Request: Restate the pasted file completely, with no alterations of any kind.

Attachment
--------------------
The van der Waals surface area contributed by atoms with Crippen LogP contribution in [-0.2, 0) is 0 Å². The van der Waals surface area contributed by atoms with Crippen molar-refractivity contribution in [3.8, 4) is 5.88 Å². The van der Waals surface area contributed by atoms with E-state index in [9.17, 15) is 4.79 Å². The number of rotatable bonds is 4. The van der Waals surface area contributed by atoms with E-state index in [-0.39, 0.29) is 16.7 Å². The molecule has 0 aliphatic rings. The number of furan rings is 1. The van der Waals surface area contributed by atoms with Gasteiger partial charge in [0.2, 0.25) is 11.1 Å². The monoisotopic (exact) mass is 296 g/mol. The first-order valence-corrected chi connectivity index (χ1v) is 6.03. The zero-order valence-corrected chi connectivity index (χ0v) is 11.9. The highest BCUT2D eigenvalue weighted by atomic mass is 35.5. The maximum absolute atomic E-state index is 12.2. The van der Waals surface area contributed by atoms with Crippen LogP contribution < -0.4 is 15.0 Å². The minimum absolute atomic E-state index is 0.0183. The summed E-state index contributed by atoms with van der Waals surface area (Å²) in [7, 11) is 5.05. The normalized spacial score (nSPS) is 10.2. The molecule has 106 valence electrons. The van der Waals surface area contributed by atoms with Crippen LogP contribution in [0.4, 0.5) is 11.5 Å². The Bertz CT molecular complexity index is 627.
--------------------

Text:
The van der Waals surface area contributed by atoms with Crippen LogP contribution in [-0.2, 0) is 0 Å². The van der Waals surface area contributed by atoms with Crippen molar-refractivity contribution in [3.8, 4) is 5.88 Å². The van der Waals surface area contributed by atoms with E-state index in [9.17, 15) is 4.79 Å². The number of rotatable bonds is 4. The van der Waals surface area contributed by atoms with E-state index in [-0.39, 0.29) is 16.7 Å². The molecule has 0 aliphatic rings. The number of furan rings is 1. The van der Waals surface area contributed by atoms with Gasteiger partial charge in [0.2, 0.25) is 11.1 Å². The monoisotopic (exact) mass is 296 g/mol. The first-order valence-corrected chi connectivity index (χ1v) is 6.03. The zero-order valence-corrected chi connectivity index (χ0v) is 11.9. The highest BCUT2D eigenvalue weighted by atomic mass is 35.5. The maximum absolute atomic E-state index is 12.2. The van der Waals surface area contributed by atoms with Crippen LogP contribution < -0.4 is 15.0 Å². The minimum absolute atomic E-state index is 0.0183. The summed E-state index contributed by atoms with van der Waals surface area (Å²) in [7, 11) is 5.05. The normalized spacial score (nSPS) is 10.2. The molecule has 106 valence electrons. The van der Waals surface area contributed by atoms with Crippen LogP contribution in [0.4, 0.5) is 11.5 Å². The Bertz CT molecular complexity index is 627.